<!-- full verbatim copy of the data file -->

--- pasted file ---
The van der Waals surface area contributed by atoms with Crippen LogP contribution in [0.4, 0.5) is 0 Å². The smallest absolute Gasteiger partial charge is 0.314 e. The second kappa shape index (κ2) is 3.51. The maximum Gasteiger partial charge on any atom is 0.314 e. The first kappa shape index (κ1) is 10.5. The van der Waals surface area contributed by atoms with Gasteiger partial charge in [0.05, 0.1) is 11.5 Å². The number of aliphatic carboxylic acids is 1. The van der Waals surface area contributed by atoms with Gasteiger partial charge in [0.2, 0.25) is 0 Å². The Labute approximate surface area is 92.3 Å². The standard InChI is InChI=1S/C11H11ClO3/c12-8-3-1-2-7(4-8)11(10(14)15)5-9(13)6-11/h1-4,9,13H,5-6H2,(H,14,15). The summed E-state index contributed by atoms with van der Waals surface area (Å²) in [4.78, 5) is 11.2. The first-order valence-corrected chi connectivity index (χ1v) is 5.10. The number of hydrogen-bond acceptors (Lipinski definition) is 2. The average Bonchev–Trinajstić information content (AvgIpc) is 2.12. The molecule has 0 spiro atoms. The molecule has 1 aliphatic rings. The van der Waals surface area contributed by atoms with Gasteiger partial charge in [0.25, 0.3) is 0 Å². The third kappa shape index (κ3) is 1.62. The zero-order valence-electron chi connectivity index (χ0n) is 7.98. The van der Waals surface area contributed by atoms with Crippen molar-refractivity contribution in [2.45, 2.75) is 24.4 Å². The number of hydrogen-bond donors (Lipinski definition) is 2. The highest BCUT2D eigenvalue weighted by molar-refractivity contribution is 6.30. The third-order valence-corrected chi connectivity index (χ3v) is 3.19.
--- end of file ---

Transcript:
The van der Waals surface area contributed by atoms with Crippen LogP contribution in [0.4, 0.5) is 0 Å². The smallest absolute Gasteiger partial charge is 0.314 e. The second kappa shape index (κ2) is 3.51. The maximum Gasteiger partial charge on any atom is 0.314 e. The first kappa shape index (κ1) is 10.5. The van der Waals surface area contributed by atoms with Gasteiger partial charge in [0.05, 0.1) is 11.5 Å². The number of aliphatic carboxylic acids is 1. The van der Waals surface area contributed by atoms with Gasteiger partial charge in [0.2, 0.25) is 0 Å². The Labute approximate surface area is 92.3 Å². The standard InChI is InChI=1S/C11H11ClO3/c12-8-3-1-2-7(4-8)11(10(14)15)5-9(13)6-11/h1-4,9,13H,5-6H2,(H,14,15). The summed E-state index contributed by atoms with van der Waals surface area (Å²) in [4.78, 5) is 11.2. The first-order valence-corrected chi connectivity index (χ1v) is 5.10. The number of hydrogen-bond acceptors (Lipinski definition) is 2. The average Bonchev–Trinajstić information content (AvgIpc) is 2.12. The molecule has 0 spiro atoms. The molecule has 1 aliphatic rings. The van der Waals surface area contributed by atoms with Gasteiger partial charge in [0.25, 0.3) is 0 Å². The third kappa shape index (κ3) is 1.62. The zero-order valence-electron chi connectivity index (χ0n) is 7.98. The van der Waals surface area contributed by atoms with Crippen molar-refractivity contribution in [2.45, 2.75) is 24.4 Å². The number of hydrogen-bond donors (Lipinski definition) is 2. The highest BCUT2D eigenvalue weighted by molar-refractivity contribution is 6.30. The third-order valence-corrected chi connectivity index (χ3v) is 3.19.